Tableau 2020.1 - Viz Animations
This post is the second in a series examining a whole host of game changing Tableau Desktop features that have been released in 2020. In the last edition of this series we covered Dynamic Parameters. In this post we will be diving into Viz Animations which were also released in Tableau Desktop 2020.1. Although this feature is mostly aesthetic, Viz Animations can enable additional insights, add a cool flavor to your dashboards, and allow Tableau developers to have the same functionality found in other similar visualization software. Let’s check out this cool feature!
What are Viz Animations?
Viz Animations allow users to see the transition of your data from Point A to Point B when it’s being filtered, sorted, or otherwise interacted with. Previously in Tableau, when you performed some sort of action of your data, the result was instantaneous (or at least done as soon as load had completed). With Viz Animations, you are able to slow down that transition and specify how slow you want it to go.
This transition can either be used to help users see how the chart element they’re looking at changed, or it can simply be for visual effect. There are a lot of famous data visualizations that use movement to emphasize a point. The Washington Post released an animation showing the theoretical spread of COVID-19 in March 2020 that went viral. The movement of the elements within the visual wasn’t necessarily required, but it certainly helped display the data in a manner that enabled more insight and interest.
How to Use Viz Animations
The developers at Tableau made using animations fairly straight forward. Let’s jump right into how to add this feature to your dashboard.
Navigate to your very top toolbar and locate the Format drop down (image below, left). About half way down this list of options you’ll find Animations. Click that option. Next, you will see that the Workbook Default is set to Off (image below, right). In order to enable our desired animations for every worksheet on the dashboard, select On. You can also first click a specific worksheet on your dashboard and then the Selected Sheet area at the bottom will populate with options.
After enabling animations for either the workbook or the selected sheet, you will then have to populate the Duration and the Style options.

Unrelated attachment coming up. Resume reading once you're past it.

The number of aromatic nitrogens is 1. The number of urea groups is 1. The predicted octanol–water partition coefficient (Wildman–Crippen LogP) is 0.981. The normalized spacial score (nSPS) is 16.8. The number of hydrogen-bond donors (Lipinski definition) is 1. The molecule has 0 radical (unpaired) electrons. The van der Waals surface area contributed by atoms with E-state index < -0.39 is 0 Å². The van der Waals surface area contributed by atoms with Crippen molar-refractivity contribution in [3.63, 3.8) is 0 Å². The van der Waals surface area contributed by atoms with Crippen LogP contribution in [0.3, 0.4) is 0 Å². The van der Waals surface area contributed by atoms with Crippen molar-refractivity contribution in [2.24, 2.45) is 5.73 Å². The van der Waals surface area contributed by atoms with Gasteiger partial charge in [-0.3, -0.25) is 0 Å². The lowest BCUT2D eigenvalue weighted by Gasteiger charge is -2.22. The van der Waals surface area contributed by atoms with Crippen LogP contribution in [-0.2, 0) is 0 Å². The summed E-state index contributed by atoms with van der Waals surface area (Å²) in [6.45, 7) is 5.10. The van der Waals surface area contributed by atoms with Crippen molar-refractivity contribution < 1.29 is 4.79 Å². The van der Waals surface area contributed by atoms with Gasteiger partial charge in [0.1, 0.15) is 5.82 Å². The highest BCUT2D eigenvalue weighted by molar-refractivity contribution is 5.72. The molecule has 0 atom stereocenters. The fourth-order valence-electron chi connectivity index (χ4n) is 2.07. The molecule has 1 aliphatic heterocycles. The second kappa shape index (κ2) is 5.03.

The Duration will determine how quickly the change in the data is animated. The longer the Duration, the more slowly that transformation takes place. If you have a short Duration, the animation will be very quick. You can choose from one of the four default options as shown below, or you can enter a Custom value in integer form.
The Style determines in what order the animations take place. The two options are Sequential or Simultaneous. If you choose Sequential, then any transformations that are already on your page will happen first, followed by any data that is being brought from outside of your existing page. If you choose Simultaneous, the transformation of your chosen chart elements will all happen at once.
It is important to remember that if you turn animations on before developing your workbook, every time you edit your workbook, animations will be applied even in the worksheet views. This can not only be annoying, but it can slow down your development speed as well. So make sure if you want to apply Viz Animations, do it when you’re near completed with the dashboard.
Now that you understand how to apply Viz Animations to your dashboards, let’s take a look at a few examples. In the example below I have created a bar chart that shows the moving average of shots taken during specific minutes and quarters within all basketball games during that season. You can cycle through different teams and years using the filters near the top of the dashboard.
This dashboard is set to 0.3 second Duration and Simultaneous Style. You can see how quickly the animations happen, and all at the same time.
In this example I’ve selected the Duration as 1 second and Style Sequential. As you can see below, the Sequential rendering has the data that will not be in the next view exit, then the remaining data moves and reorganizes itself, then the data that will be present in the new view enters. The longer duration time is also making the transition from one view to another take longer.
For the NBA Shot Flows dashboard we’ve been looking at, I believe that using a Simultaneous Style and Duration of 0.5 seconds will be appropriate. I have published the dashboard with these animation settings to Tableau Public, which now supports animations, so feel free to explore and check out the dashboard below!
When to Use Animations
As you can see, Viz Animations are pretty sweet! Although not meant for use in every scenario, Viz Animations are useful useful in a number of scenarios:
Even though animations can help enhance your dashboard, there are also scenarios when they should not be used. Those include:
You also need to exercise constraint on their use because they may not always be applicable to your use case. Just like the old parental refrain, just because you can doesn’t always mean you should. All in all, Viz Animations are a great new feature to Tableau Desktop, and when used in the right situation, can take your dashboard to the next level!
Thanks so much for reading! If you have any comments, suggestions, or feedback make sure to email me at firstname.lastname@example.org.